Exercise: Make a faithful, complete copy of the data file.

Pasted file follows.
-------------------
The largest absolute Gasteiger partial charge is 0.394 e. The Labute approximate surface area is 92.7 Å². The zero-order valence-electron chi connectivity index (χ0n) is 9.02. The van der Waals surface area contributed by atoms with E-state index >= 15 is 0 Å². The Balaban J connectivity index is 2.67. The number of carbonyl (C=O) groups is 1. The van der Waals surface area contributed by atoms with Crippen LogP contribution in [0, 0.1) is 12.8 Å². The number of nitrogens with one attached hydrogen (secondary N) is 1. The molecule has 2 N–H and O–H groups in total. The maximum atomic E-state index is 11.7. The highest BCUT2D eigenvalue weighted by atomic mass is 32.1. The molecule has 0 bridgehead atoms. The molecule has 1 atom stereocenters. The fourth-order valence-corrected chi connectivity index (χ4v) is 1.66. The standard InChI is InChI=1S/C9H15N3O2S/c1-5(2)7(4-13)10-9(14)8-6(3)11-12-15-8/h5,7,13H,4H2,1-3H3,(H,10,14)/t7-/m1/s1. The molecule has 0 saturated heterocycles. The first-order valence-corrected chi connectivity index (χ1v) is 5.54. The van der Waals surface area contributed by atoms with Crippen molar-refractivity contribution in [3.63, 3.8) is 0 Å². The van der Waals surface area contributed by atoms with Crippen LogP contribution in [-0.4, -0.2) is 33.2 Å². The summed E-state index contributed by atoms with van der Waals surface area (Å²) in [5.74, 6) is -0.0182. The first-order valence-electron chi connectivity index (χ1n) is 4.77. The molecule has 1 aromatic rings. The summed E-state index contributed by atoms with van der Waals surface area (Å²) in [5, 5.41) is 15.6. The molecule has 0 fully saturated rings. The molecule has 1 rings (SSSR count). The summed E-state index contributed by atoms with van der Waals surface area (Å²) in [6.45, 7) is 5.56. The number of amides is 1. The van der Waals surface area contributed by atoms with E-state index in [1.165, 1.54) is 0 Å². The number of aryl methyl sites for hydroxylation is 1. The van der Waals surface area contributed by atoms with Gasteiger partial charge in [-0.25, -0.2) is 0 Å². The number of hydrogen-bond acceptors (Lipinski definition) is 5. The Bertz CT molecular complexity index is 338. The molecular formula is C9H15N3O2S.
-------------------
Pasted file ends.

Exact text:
The largest absolute Gasteiger partial charge is 0.394 e. The Labute approximate surface area is 92.7 Å². The zero-order valence-electron chi connectivity index (χ0n) is 9.02. The van der Waals surface area contributed by atoms with E-state index >= 15 is 0 Å². The Balaban J connectivity index is 2.67. The number of carbonyl (C=O) groups is 1. The van der Waals surface area contributed by atoms with Crippen LogP contribution in [0, 0.1) is 12.8 Å². The number of nitrogens with one attached hydrogen (secondary N) is 1. The molecule has 2 N–H and O–H groups in total. The maximum atomic E-state index is 11.7. The highest BCUT2D eigenvalue weighted by atomic mass is 32.1. The molecule has 0 bridgehead atoms. The molecule has 1 atom stereocenters. The fourth-order valence-corrected chi connectivity index (χ4v) is 1.66. The standard InChI is InChI=1S/C9H15N3O2S/c1-5(2)7(4-13)10-9(14)8-6(3)11-12-15-8/h5,7,13H,4H2,1-3H3,(H,10,14)/t7-/m1/s1. The molecule has 0 saturated heterocycles. The first-order valence-corrected chi connectivity index (χ1v) is 5.54. The van der Waals surface area contributed by atoms with Crippen molar-refractivity contribution in [3.63, 3.8) is 0 Å². The van der Waals surface area contributed by atoms with Crippen LogP contribution in [-0.4, -0.2) is 33.2 Å². The summed E-state index contributed by atoms with van der Waals surface area (Å²) in [5.74, 6) is -0.0182. The first-order valence-electron chi connectivity index (χ1n) is 4.77. The molecule has 1 aromatic rings. The summed E-state index contributed by atoms with van der Waals surface area (Å²) in [5, 5.41) is 15.6. The molecule has 0 fully saturated rings. The molecule has 1 rings (SSSR count). The summed E-state index contributed by atoms with van der Waals surface area (Å²) in [6.45, 7) is 5.56. The number of amides is 1. The van der Waals surface area contributed by atoms with E-state index in [1.165, 1.54) is 0 Å². The number of aryl methyl sites for hydroxylation is 1. The van der Waals surface area contributed by atoms with Gasteiger partial charge in [-0.25, -0.2) is 0 Å². The number of hydrogen-bond acceptors (Lipinski definition) is 5. The Bertz CT molecular complexity index is 338. The molecular formula is C9H15N3O2S.